Donna Kirkland, left, sits with her mother Jodell Kirkland in the home where she grew up in Maplewood, New Jersey on Sunday April 21st, 2013. Photographer: Dustin Cohen

Donna Kirkland, left, became a live-in caregiver for her mother Jodell Kirkland. Other New Jersey residents without built-in relief systems can turn to agencies for help. 
Photo by Dustin Cohen

By Greg Saitz • When an increasing number of physical ailments left Donna Kirkland’s parents unable to care for themselves about four years ago, she and her six siblings had a choice: Place their parents in a nursing home or share caregiving duties so they could remain in their home.

For Kirkland, 59, of Newark, “it was a no-brainer. My parents gave so much to us and our kids.”

She spent many months as a live-in caregiver for her parents, who had multiple medical issues.

Her father had rheumatoid arthritis, underwent seven angioplasty procedures and required dialysis. And her mother, now 83, was losing her eyesight, and she was diagnosed with Alzheimer’s disease and bladder cancer.

One brother lived with their parents, and a sister stayed with them for two years before Kirkland returned late last year. Her father died in his home in January at 87.

With so many siblings to help with caregiving, the Kirklands had a built-in relief system that meant no one became overwhelmed.

A place to start

Not every caregiver in New Jersey is as fortunate, but there are resources to help with what often is an overwhelming and stressful time. Caregivers can start by contacting the Area Agencies on Aging (AAA), which operate in each of the state’s 21 counties.

Services such as home-delivered meals and light housekeeping are provided at no charge by the AAAs, which can offer referrals for other fee-based services such as visiting nurses and transportation to medical appointments.

Caregivers in some counties also can turn to community groups formed to address their needs.

For example, the United Way Caregivers Coalition in Morris, Essex, Somerset, Warren and Sussex counties is composed of elder care attorneys, mental health providers and other professionals who can provide information, education, support and advocacy.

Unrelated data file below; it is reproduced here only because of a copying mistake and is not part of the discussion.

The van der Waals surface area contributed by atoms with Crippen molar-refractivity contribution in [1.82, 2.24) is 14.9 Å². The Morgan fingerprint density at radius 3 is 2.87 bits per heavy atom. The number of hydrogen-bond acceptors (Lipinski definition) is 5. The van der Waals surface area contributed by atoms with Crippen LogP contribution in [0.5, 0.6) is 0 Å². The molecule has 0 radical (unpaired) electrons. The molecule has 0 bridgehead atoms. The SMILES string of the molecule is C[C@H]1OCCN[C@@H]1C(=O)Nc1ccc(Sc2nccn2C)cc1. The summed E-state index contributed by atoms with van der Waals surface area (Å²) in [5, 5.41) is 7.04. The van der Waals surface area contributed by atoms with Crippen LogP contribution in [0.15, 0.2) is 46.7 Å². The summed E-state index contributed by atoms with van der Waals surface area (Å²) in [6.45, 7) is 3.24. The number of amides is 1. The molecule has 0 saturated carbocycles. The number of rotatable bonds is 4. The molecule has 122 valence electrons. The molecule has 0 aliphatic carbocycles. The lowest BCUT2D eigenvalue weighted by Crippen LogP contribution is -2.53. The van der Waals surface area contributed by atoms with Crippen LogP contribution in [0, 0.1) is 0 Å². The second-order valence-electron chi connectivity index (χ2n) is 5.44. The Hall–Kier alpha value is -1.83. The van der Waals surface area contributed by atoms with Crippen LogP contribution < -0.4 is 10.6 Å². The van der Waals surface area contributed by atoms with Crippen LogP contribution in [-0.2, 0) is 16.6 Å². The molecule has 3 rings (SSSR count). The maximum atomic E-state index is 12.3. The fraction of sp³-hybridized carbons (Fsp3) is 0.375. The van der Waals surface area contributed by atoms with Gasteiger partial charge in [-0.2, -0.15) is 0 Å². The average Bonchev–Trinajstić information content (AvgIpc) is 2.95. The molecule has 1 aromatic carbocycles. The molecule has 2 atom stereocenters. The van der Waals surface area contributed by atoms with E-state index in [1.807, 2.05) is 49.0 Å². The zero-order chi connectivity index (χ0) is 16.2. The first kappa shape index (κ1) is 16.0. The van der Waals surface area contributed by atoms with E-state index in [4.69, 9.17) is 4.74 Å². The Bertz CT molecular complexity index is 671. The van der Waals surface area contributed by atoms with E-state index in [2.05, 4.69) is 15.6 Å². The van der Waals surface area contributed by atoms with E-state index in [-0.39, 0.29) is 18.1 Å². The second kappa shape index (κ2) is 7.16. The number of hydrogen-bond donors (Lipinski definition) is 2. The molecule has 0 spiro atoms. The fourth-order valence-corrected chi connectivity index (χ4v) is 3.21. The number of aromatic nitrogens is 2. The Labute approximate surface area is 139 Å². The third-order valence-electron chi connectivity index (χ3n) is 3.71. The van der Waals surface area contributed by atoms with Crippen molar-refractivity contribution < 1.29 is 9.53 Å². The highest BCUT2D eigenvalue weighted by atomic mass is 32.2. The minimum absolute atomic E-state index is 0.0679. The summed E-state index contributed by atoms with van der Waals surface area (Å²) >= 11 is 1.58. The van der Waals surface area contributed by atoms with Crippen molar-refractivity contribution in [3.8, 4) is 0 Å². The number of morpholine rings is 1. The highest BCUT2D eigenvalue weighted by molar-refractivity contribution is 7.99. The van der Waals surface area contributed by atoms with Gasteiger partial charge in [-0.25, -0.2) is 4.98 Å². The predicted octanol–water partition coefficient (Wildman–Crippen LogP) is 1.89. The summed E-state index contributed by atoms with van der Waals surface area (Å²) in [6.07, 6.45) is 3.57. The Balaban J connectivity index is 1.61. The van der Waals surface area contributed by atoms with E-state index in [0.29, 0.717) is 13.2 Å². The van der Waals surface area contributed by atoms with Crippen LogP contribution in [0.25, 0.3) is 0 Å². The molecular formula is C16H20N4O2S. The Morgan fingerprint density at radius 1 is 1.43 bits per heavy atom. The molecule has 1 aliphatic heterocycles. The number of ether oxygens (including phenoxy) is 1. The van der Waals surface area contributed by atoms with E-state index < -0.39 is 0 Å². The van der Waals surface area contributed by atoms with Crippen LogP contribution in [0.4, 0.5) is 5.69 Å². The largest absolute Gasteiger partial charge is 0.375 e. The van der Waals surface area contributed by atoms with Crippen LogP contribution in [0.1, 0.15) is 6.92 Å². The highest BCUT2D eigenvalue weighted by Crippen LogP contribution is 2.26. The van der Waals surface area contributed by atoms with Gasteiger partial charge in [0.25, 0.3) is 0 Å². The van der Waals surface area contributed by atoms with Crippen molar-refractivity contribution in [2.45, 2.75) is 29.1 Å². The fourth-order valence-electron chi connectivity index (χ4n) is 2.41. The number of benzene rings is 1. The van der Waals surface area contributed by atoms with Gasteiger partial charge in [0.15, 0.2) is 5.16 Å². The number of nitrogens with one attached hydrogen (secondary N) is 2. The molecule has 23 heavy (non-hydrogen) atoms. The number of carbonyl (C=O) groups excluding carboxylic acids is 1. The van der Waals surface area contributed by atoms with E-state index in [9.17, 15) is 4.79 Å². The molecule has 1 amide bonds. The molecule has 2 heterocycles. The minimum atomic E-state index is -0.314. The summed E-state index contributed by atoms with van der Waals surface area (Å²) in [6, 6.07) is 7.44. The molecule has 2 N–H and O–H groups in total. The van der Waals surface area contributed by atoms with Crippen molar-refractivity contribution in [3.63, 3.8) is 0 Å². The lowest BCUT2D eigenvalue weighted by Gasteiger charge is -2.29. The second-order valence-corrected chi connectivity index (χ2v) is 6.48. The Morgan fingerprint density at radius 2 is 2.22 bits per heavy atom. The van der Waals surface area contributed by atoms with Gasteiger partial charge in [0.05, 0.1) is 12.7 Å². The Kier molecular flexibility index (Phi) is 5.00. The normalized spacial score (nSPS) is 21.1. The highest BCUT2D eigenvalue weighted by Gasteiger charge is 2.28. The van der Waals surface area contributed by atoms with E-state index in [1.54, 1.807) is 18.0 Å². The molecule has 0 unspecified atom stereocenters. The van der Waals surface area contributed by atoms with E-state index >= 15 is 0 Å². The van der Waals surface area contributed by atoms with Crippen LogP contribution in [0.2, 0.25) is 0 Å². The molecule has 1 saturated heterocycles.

“One of the first things we hear from caregivers is the need for information,” said Carol DeGraw, of Paterson, one of the coalition’s founders.

The group publishes a free guide, “Pathways for Caregivers,” available online or by calling 973-993-1160, ext. 139.

In addition, the online AARP Caregiving Resource Center has a locator to help find nursing homes, assisted living facilities, home health services, hospice and adult day care by ZIP codes.

The website also has tips and a tool for submitting questions—such as concerns about how to pay for care or navigating the transition from home to a nursing facility—that are answered by experts.

Aid for unpaid caregivers

To help ease the burden on family caregivers, AARP New Jersey supports proposed state legislation that would provide qualified caregivers a tax credit of up to $675 for couples with incomes of up to $100,000 or individuals with incomes up to $50,000.

The Caregiver’s Assistance Act is under consideration by the Assembly and Senate.

“Caregivers are a critical component of our health care system, yet they are becoming increasingly squeezed financially,” said Evelyn Liebman, AARP New Jersey associate state director for advocacy.

More than 1.7 million people in the Garden State—much like the Kirklands—provided unpaid caregiving in 2009, according to the AARP Public Policy Institute, which placed the value of that help at $13.2 billion.

“We must do a better job of supporting family caregivers. Without them, our health care system couldn’t possibly meet the needs of our loved ones,” Liebman said.

Greg Saitz is a writer living in Madison, N.J.

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